Rejecting the arguments, the Supreme Court said that it is the status acquired upon election as a member of the legislature that bestows upon the person the character of a “representative”. Further the Court held that names given to the two Houses do not bestow any right or obligation on Parliament to make laws according to it. Article 84(c) provides for the Parliament to prescribe the requirements for being a member of Parliament. The court remarked that it was unimpressed with the justification of domicile through the usage of Article 80(4) and there is absolutely no basis for the contention that a person who is an elector in the State concerned is more “representative” in character than one who is not.


The previous residency rule was being circumvented widely by leaders across the political spectrum. Pranab Mukherjee claimed to be a resident of Gujarat and produced his LPG connection papers to prove his residency. Prime Minister Manmohan Singh is a elected member from Assam. Sitaram Yechury chose to contest from West Bengal. Other leaders include LK Advani, RK Dhawan, SR Bommai etc.[3] Also, in some elections like that of Hema Malini contesting from Karnataka, the outsider-vs-insider debate has been a talking point for the Rajya Sabha elections.[4] Further in 2010 in Jharkhand, a state carved on regional identity, four out of six MPs were from outside the state. Further the abuse of money power to get a Rajya Sabha seat was prevalent.[5]

The contention with the rule started only in 1993 when the then Chief Election Commissioner T.N.Seshan forwarded a list of 20 MPs, who appeared prima facie not as an ordinarily resident in the State from which they were elected, for the period since January 1, 1988, to the Chief Electoral Officers of the States.[6] With the amendment, this trend of ‘carpet-bagging’ gained legitimacy.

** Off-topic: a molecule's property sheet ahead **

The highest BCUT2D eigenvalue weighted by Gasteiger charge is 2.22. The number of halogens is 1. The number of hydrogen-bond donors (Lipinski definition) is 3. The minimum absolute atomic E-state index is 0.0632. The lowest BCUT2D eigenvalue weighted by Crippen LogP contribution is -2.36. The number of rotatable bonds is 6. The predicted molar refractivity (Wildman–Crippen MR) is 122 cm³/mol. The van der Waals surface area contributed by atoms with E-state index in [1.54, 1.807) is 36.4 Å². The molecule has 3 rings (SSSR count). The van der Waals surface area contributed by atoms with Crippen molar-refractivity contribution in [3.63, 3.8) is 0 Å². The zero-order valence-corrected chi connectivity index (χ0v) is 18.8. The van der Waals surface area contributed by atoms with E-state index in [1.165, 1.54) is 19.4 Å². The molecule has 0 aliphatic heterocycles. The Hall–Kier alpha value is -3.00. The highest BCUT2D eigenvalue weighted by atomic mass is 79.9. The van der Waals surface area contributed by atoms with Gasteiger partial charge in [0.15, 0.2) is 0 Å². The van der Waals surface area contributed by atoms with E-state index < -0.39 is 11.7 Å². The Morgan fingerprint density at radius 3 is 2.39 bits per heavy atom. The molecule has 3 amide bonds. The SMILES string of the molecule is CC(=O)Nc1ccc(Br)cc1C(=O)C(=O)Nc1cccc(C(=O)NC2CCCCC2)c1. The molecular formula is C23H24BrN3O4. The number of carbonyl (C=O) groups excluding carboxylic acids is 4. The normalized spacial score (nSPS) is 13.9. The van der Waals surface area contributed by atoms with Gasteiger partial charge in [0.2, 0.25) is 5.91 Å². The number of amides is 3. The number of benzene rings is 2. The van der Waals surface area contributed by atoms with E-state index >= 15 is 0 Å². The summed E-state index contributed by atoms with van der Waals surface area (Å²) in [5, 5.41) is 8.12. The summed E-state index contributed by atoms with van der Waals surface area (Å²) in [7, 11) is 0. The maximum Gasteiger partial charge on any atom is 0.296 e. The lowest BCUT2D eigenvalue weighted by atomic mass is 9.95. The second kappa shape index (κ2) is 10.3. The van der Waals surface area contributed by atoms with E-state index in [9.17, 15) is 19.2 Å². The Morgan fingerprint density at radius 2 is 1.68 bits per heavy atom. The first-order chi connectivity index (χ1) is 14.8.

The purpose of the Rajya Sabha was envisaged to hold dignified debates on important issues and to share the experience of seasoned persons who were expected to participate in the debate with an amount of learning. Federalism is not territory-related, hence domicile should not be a precursor for federal structure.[7]

Under the Government of India Act 1935, domicile was never a requirement.[8] The Rajya Sabha as a Second Chamber has been setup differently than the US Senate where all the States have equal representation. The representation to States in Rajya Sabha has been given on the basis of population as mentioned in the Fourth Schedule.

The author feels that state representation in Rajya Sabha was never a qualifying factor for the practice of federalism in India. The basic feature of federalism is delineation of subjects on which the State and the Centre can legislate. This is done through the Seventh Schedule. The argument that a representative who did not belong to a state could not effectively represent it is not correct. As long as states had a right to be represented in the Rajya Sabha by their chosen representatives, it could not be said that federalism was affected.[9]